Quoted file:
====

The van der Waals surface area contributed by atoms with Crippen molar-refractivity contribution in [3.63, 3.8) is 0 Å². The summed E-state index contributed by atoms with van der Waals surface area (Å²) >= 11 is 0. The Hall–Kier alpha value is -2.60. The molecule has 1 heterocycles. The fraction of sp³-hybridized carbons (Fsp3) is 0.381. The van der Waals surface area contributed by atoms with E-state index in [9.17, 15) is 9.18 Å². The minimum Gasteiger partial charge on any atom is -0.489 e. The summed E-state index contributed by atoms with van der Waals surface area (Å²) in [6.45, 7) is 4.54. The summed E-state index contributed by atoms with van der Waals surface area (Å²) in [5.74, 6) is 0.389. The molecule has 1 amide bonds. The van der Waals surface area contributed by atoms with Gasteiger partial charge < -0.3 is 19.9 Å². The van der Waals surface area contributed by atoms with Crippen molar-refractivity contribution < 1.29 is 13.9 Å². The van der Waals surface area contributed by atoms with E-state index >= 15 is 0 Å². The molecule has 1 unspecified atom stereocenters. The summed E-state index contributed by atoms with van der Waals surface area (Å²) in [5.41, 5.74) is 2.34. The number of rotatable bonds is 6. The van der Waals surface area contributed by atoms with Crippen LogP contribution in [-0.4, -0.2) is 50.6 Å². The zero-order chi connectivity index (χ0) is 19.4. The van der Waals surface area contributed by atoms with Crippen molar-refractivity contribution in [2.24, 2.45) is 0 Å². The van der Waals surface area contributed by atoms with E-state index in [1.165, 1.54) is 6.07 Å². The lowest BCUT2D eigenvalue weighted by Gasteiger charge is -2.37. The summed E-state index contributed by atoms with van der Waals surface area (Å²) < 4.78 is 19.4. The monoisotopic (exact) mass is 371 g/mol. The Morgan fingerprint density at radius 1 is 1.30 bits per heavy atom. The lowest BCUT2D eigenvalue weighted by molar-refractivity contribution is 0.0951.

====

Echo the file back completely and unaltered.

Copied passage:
The van der Waals surface area contributed by atoms with Crippen molar-refractivity contribution in [3.63, 3.8) is 0 Å². The summed E-state index contributed by atoms with van der Waals surface area (Å²) >= 11 is 0. The Hall–Kier alpha value is -2.60. The molecule has 1 heterocycles. The fraction of sp³-hybridized carbons (Fsp3) is 0.381. The van der Waals surface area contributed by atoms with E-state index in [9.17, 15) is 9.18 Å². The minimum Gasteiger partial charge on any atom is -0.489 e. The summed E-state index contributed by atoms with van der Waals surface area (Å²) in [6.45, 7) is 4.54. The summed E-state index contributed by atoms with van der Waals surface area (Å²) in [5.74, 6) is 0.389. The molecule has 1 amide bonds. The van der Waals surface area contributed by atoms with Gasteiger partial charge < -0.3 is 19.9 Å². The van der Waals surface area contributed by atoms with Crippen molar-refractivity contribution < 1.29 is 13.9 Å². The van der Waals surface area contributed by atoms with E-state index >= 15 is 0 Å². The molecule has 1 unspecified atom stereocenters. The summed E-state index contributed by atoms with van der Waals surface area (Å²) in [5.41, 5.74) is 2.34. The number of rotatable bonds is 6. The van der Waals surface area contributed by atoms with Crippen LogP contribution in [-0.4, -0.2) is 50.6 Å². The zero-order chi connectivity index (χ0) is 19.4. The van der Waals surface area contributed by atoms with Crippen molar-refractivity contribution in [2.24, 2.45) is 0 Å². The van der Waals surface area contributed by atoms with E-state index in [1.165, 1.54) is 6.07 Å². The lowest BCUT2D eigenvalue weighted by Gasteiger charge is -2.37. The summed E-state index contributed by atoms with van der Waals surface area (Å²) < 4.78 is 19.4. The monoisotopic (exact) mass is 371 g/mol. The Morgan fingerprint density at radius 1 is 1.30 bits per heavy atom. The lowest BCUT2D eigenvalue weighted by molar-refractivity contribution is 0.0951.